Published On: Wed, Dec 12th, 2007

County gives approval to hog confinement unit

HARTINGTON  — After a lengthy meeting with testimony from over 20 people, Cedar County Commissioners Tuesday unanimously approved a conditional use permit for a controversial hog facility, which will be located within two miles of the city of Hartington.
A standing-room-only crowd forced Commissioners to move the Tuesday meeting from the crowded Commission Chambers to the courtroom.
At the center of the debate is Matt Kathol’s plan to construct and operate a 600-head hog finishing unit along with a 1,200-head nursery on his farm near here.

A conditional use permit was granted by the Cedar County Zoning Board in November. That approval, however, was simply a recommendation to the County Board. The three-member Board of Commissioners had the final say on the matter.

Tuesday’s one-hour meeting started with Cedar County Zoning Administrator Dave Sudbeck presenting 28 items to be entered as evidence in the hearing, including the notifications of meetings, the  minutes from the last meeting, the Cedar County Zoning map, a legal survey of the land, a waiver of distance and a site plan and blue prints for the building and facility.

Commissioners heard from both the petitioner, Matt Kathol, and several people opposed to the project.
Prior to Tuesday’s vote, County Attorney George Hirshbach told Commissioners, “the applicant appears to have met all of the state and local requirements.”
After everyone was given a chance to make their opinions known, Commission Chairman Frederick Pinkelman made a motion to approve the conditional use permit and Dave McGregor seconded it before it was unanimously approved.
Those in opposition to the hog confinement unit expressed concerns over health issues and possible water and air contamination.
Those favoring the proposal, expressed concern for economic development here.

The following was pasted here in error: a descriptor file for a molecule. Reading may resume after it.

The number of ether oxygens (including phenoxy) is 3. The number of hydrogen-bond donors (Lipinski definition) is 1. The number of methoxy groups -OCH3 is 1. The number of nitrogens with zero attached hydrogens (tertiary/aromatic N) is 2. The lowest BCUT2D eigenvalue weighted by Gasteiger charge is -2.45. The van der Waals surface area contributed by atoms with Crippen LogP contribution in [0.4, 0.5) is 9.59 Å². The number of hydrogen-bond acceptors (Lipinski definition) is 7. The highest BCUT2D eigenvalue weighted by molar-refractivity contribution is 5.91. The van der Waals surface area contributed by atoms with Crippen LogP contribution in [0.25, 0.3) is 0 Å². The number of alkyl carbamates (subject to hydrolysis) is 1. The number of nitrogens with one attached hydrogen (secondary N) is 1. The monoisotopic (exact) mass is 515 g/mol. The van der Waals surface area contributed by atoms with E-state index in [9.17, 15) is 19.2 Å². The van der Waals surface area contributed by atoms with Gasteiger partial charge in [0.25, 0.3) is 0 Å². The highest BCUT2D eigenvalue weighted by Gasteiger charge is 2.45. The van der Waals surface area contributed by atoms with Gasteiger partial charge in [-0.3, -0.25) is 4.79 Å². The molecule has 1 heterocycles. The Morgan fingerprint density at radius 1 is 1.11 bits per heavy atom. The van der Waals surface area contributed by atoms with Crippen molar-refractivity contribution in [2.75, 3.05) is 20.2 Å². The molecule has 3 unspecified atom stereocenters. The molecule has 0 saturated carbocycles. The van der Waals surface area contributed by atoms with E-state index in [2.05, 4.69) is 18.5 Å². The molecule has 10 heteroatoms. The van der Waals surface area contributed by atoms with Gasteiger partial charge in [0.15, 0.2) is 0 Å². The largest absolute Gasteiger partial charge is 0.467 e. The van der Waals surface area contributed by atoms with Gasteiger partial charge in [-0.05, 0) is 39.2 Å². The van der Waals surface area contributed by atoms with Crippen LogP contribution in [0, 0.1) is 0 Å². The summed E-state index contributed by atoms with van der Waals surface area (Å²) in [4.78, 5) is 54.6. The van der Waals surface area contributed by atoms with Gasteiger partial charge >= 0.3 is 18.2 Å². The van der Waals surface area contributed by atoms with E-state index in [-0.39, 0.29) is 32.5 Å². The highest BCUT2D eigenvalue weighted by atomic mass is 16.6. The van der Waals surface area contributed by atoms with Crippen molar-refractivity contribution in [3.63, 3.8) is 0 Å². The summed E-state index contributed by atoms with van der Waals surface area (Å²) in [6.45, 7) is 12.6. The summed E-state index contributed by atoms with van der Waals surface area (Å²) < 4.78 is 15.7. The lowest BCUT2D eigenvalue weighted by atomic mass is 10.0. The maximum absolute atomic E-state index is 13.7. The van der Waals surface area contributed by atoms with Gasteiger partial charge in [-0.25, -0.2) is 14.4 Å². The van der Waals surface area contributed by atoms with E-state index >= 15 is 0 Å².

“We talk about economic development in Cedar County. Here we have an opportunity for young people to come back and get going in the livestock business and generate some income,” said Belden area farmer Jim Miller. “This is bringing young people back and putting kids in our schools, which are shrinking all the time. This is a great way to get some people back into Cedar County.”

Ron Wortmann said he has lived just a few hundred feet from his 1,200-head hog operation for 31 years without any health or water problems.
Wynot area farmer Terry Foxhoven said the County Board would set a precedent with its decision.
“I have three boys that would like to get involved in animal agriculture. I think this is very critical for the future of Cedar County to keep our youth here,” he said.

Kathol, a fourth-generation Cedar County farmer, said he has jumped through all the hoops and sifted through all of the required state and county governmental red tape involved in puttng up a livestock unit.
“We’ve done everything the board has asked. I’ve done all of this without question. I just ask that this is what is heard (by the Board), and not this hear-say that people are talking about,” Kathol said to the Zoning Board prior to its vote.

Kathol said this facility will utilize the most up-to-date methods for utilizing waste from the facility.
“We’ve taken every step we can possibly take to make this operation effecient and environmentally safe,”  he said.  “I’d say we are on the leading edge of environmentally safe and efficient farming. With manure management, we can save our groundwater by the way we are approaching this whole operation.”
Gary Backhaus and Jim Eickhoff submitted several documents in opposition.
Any economic impact by this facility will be far-outweighed by possible health woes and declines in property values, they said.

A letter from Dr. Steve Vlach and information from an ‘odor footprint’ which is based on wind patterns was submitted by Kathol.
Dean Dendinger also has a concern that the feedlot and proposed hog confinement will be in the area of a creek which runs near Hartington.
“The ground surface and the water surface are tied together,” said Dendinger. “Let’s remember this permit is forever.”

Laura Krebsbach, from W.F.Y. Consulting, Lincoln, voiced her concern over the telephone from her office in Lincoln.
She said recent court cases prove that facilities like this one lower property values. Krebsbach said the burden to prove property values won’t be lowered, is on Kathol.
Hirshbach disagreed, though, saying it appeared that the burden of proof had been made in every way by Kathol.
Matt’s mother, Rosemary Kathol, said the argument that property values will go down because of the smell associated with the facility, simply are not true.

“I do have a hog facility within one hundred yards of my house. I don’t smell it very often, though,” she said. “They take care of this facility. They are good neighbors. They will make sure the neighbors are not bothered.”
Keevin Pinkelman agreed.
“I’ve raised hogs all of my life, and I don’t have any health problems,  thank God. I have six kids, not a one of them lives in Cedar County. Young people need a reason to come back. They need good jobs here. This will allow at least one young family to set up here,” he said.

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